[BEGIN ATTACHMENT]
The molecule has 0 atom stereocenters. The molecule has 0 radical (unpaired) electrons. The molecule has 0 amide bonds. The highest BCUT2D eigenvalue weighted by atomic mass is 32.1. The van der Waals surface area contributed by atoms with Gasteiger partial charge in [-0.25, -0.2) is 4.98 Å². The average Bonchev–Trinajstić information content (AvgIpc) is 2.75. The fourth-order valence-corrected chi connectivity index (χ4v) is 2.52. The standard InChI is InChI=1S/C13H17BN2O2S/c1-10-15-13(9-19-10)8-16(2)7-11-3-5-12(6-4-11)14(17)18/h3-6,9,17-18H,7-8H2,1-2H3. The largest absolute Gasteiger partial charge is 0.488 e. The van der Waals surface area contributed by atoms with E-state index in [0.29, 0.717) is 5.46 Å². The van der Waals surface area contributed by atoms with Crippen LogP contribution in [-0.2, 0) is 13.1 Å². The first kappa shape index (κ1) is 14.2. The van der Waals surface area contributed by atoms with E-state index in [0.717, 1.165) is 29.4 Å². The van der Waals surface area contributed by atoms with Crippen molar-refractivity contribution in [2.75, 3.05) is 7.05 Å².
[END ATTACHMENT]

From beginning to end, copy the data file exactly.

The molecule has 0 atom stereocenters. The molecule has 0 radical (unpaired) electrons. The molecule has 0 amide bonds. The highest BCUT2D eigenvalue weighted by atomic mass is 32.1. The van der Waals surface area contributed by atoms with Gasteiger partial charge in [-0.25, -0.2) is 4.98 Å². The average Bonchev–Trinajstić information content (AvgIpc) is 2.75. The fourth-order valence-corrected chi connectivity index (χ4v) is 2.52. The standard InChI is InChI=1S/C13H17BN2O2S/c1-10-15-13(9-19-10)8-16(2)7-11-3-5-12(6-4-11)14(17)18/h3-6,9,17-18H,7-8H2,1-2H3. The largest absolute Gasteiger partial charge is 0.488 e. The van der Waals surface area contributed by atoms with E-state index in [0.29, 0.717) is 5.46 Å². The van der Waals surface area contributed by atoms with Crippen LogP contribution in [-0.2, 0) is 13.1 Å². The first kappa shape index (κ1) is 14.2. The van der Waals surface area contributed by atoms with E-state index in [0.717, 1.165) is 29.4 Å². The van der Waals surface area contributed by atoms with Crippen molar-refractivity contribution in [2.75, 3.05) is 7.05 Å².